Buck converter voltage/current adjustments do nothing

Hey everybody, I bought several buck converters on Amazon (HiLetgo 3pcs XL4015 5A DC to DC CC CV Lithium Battery Step Down Charging Board Led Power Converter Charger Step Down Module) over a year ago they worked fine back then. I could adjust the voltage down from like 12V down to 3v for my ESP32 like I expected.

But now I’m trying to do the same and none of the 5 I bought work anymore! I even opened sealed bags to try new ones. I twist and twist the voltage and current screws till my fingers are sore and the output voltage remains equal to the input. I don’t understand what happened! Did they all go bad at the same time? All 5 of them are now faulty? I know you have to twist a lot, but over 50 revolutions with no change whatsoever?

I don’t have very much experience in electronics and these are my first buck converters.

Any help will be greatly appreciated!

Those trim pots are usually only 10 turns end to end, I believe.

Um… No chance you are hooking them up backwards?

I quadruple checked to make sure I was connecting positive red, to In +, and negative back to in -. Then I hooked up my meter to the out +/- to measure it. The red light comes on indicating it’s getting power. But what I measure coming out is exactly the same as my power source. I increase the volts and I see it increase in my meter as well. No matter how I twist the POTs nothing changes.

If they are like screws where you hit an upper/lower limit then there’s something definitely wrong. I can twist forever and never reach any limit.

Do you have any load on it? I think some of them need some load to function correctly.

Aaah, I don’t. Maybe that’s the problem then. I wanted to measure the output first before hooking it up the ESP32. Do I give it a load then trim the pot down before I increase the input volts to 12? I don’t want to accidentally fry anything.

I have resistors I’d use, but if you don’t have any sitting around that doesn’t help. And I might simply be wrong. I’d wait for others here to chip in, my helpfulness is probably exhausted. But I’ve never seen this kind of failure case. I don’t know that I’ve used XL4015-based ones.

I hooked up a 9V motor and got it spinning while I measured the output voltage. Same result. I can increase/decrease the input voltage and the motor speed changes, but no matter how much I twist the pots, I can’t reduce it. This is crazy!

Thanks for your quick responses and for your suggestions! I’ll look into the XL4015 ones you mentioned!

reading comments on an amazon product I noticed this:

All three boards I received tested good. As another purchaser mentioned, the terminals for POWER IN +/- and POWER OUT +/- are cheap and the screws are difficult to loosen. The potentiometers require many turns to make any changes to voltage or current, but this is desirable because it allows for minute adjustments. Ensure that voltage is adjusted BEFORE connecting a load to POWER OUT +/-, and current is adjusted AFTER connecting the load. Additionally, do NOT connect a load if the board is not powered because you risk damage to the circuitry.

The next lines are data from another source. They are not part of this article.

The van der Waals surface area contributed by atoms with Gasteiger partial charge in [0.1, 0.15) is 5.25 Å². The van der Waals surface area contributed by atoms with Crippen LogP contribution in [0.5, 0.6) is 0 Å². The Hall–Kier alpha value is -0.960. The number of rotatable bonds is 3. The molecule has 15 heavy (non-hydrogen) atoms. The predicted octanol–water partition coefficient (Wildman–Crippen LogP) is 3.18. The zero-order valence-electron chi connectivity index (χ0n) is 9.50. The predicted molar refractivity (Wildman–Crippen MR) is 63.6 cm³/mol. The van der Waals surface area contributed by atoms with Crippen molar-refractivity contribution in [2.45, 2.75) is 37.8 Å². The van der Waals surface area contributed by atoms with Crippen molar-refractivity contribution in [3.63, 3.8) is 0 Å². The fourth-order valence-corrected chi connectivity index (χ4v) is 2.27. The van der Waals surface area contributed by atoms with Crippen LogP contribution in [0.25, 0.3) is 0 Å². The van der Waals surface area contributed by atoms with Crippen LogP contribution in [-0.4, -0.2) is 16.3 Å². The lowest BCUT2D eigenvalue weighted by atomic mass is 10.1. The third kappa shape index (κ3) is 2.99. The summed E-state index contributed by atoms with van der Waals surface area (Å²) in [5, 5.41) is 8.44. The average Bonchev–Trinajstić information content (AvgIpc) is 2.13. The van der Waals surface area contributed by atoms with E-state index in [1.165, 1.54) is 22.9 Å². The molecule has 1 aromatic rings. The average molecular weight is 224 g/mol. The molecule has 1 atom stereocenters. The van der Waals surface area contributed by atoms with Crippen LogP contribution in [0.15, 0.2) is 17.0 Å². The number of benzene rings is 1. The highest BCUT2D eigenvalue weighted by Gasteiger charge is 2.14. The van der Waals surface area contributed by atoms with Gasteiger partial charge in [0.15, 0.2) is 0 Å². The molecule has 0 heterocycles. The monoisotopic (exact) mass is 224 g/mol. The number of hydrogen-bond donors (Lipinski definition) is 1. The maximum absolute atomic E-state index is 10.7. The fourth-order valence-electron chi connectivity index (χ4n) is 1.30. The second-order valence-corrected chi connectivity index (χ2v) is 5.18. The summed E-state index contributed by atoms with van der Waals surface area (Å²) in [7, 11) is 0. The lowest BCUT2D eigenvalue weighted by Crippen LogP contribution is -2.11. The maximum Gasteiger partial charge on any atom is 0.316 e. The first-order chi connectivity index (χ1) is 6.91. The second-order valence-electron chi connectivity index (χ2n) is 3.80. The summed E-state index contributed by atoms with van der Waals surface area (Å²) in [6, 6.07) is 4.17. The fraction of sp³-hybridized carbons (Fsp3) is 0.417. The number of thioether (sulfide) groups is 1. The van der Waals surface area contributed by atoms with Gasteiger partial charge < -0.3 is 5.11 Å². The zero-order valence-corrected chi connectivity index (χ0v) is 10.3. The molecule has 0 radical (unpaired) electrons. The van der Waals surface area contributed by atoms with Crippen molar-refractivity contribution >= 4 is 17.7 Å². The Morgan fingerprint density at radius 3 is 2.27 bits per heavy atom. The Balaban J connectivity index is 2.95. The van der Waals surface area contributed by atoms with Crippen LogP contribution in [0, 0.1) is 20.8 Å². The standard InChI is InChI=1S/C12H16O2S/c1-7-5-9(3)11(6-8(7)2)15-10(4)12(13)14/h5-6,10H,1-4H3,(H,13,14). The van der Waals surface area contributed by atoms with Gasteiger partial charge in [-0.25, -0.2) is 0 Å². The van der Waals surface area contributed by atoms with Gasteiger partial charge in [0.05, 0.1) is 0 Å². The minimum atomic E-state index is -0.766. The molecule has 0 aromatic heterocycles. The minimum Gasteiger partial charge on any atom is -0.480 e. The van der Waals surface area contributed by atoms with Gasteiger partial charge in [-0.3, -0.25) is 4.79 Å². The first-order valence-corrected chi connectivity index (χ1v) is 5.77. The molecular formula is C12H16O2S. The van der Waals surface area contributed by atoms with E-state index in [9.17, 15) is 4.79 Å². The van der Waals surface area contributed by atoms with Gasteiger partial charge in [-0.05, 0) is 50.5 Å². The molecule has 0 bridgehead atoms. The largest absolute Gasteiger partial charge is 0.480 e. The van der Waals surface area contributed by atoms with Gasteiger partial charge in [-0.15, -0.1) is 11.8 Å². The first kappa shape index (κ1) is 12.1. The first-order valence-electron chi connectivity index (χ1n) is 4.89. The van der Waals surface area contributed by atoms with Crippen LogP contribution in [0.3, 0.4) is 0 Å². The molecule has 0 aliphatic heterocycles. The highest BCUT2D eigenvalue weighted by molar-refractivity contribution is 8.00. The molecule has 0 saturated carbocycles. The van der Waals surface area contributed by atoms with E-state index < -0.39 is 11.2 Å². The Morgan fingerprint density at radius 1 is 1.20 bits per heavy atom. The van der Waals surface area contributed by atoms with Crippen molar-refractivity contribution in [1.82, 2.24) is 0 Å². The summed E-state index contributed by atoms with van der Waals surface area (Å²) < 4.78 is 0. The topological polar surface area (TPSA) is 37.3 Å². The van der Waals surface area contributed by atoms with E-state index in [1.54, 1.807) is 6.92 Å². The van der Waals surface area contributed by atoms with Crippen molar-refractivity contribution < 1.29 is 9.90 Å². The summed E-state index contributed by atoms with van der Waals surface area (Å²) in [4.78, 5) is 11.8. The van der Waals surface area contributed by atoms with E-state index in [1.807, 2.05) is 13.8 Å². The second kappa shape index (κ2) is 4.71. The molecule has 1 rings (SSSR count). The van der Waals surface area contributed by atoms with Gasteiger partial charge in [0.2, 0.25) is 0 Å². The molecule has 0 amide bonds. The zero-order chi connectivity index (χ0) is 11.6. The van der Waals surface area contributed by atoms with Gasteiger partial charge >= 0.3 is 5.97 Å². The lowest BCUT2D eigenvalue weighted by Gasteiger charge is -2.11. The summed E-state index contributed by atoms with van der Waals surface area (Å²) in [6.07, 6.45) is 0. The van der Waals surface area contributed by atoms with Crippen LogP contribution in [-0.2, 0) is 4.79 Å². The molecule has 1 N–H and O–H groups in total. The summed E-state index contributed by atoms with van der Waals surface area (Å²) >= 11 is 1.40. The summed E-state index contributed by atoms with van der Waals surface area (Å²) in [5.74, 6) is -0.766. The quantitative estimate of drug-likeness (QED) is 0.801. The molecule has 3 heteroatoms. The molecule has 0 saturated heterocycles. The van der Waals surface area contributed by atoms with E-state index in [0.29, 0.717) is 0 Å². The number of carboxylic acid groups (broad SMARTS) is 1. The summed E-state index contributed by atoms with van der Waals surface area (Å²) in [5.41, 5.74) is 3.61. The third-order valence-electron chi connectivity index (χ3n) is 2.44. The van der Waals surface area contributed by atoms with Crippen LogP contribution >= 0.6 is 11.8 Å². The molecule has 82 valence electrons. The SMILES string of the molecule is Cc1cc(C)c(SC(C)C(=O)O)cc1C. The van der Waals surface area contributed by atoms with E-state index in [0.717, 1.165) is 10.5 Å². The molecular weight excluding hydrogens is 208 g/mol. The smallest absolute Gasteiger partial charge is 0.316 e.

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I also saw this in the comment section on Amazon. :man_shrugging:

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That’s what you said you have, and I’m saying I don’t recall having experience with ones that use that chip. I’ve definitely used ones based on the LM2596. Doesn’t mean they are better, just that my experience might not apply.

Check to see if there are some jumper pads. Sometimes you can change how they operate by jumping different pads.

It does seem to be a cheap product one of the pots moves easily when I push it. I went ahead and ordered this one that had good reviews:

Thanks for your input!

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I added a 9V DC motor and that didn’t help. I didn’t think of a resistor. lol Thanks!

I just checked and there aren’t any jumpers. That would have been nice to see something else to tweak, but it’s pretty basic. Thanks!

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Oh ok, that’s good to know. Since there is no upper/lower limit when I turn them I don’t know where it’s at. I’ve turned it probably over 50 turns one way and about that amount the other way to no avail. I tried the 9V motor but that didn’t help. I’ll try a resistor today to see if that makes a difference. Thanks!

if you listen closely then you might be able to hear the spring clicking inside the POT when you reach the end.

As you mention, it seems odd all of them would not work. If you own a DVM and know how to use it then you might be able to read a voltage across the POT and from one end to the wiper to see if there’s activity.

I didn’t know that, thanks! I’ll try listening to it next time. I do have a DVM and was using it to measure the OUT +/-, but I didn’t think to measure the pot. It’s totally encased in a plastic box, but I can see if I can access the soldered pins on the back of the board.

Thanks again!

I found this article


as a rule of thumb, that is how you look at these things. No need to open a resistor to measure its resistance, you work at its connectors. As for the POT, you know that it is fixed resistor(10k?) which you should be able to get something close across 2 of the 3 connections. The 3rd connector/wire/pin is the wiper and that moves from one end of the resistor to the other and back. So you should see that with one DVM lead on the wiper connector/pin and the other on one of the other two connector/pins. if you can’t see any changes in resistance as you turn the POT then you know something is wrong with the POT.

There are probably a few pictures on the Internet showing which pin is the wiper and which two are the ends of the fixed resistor.

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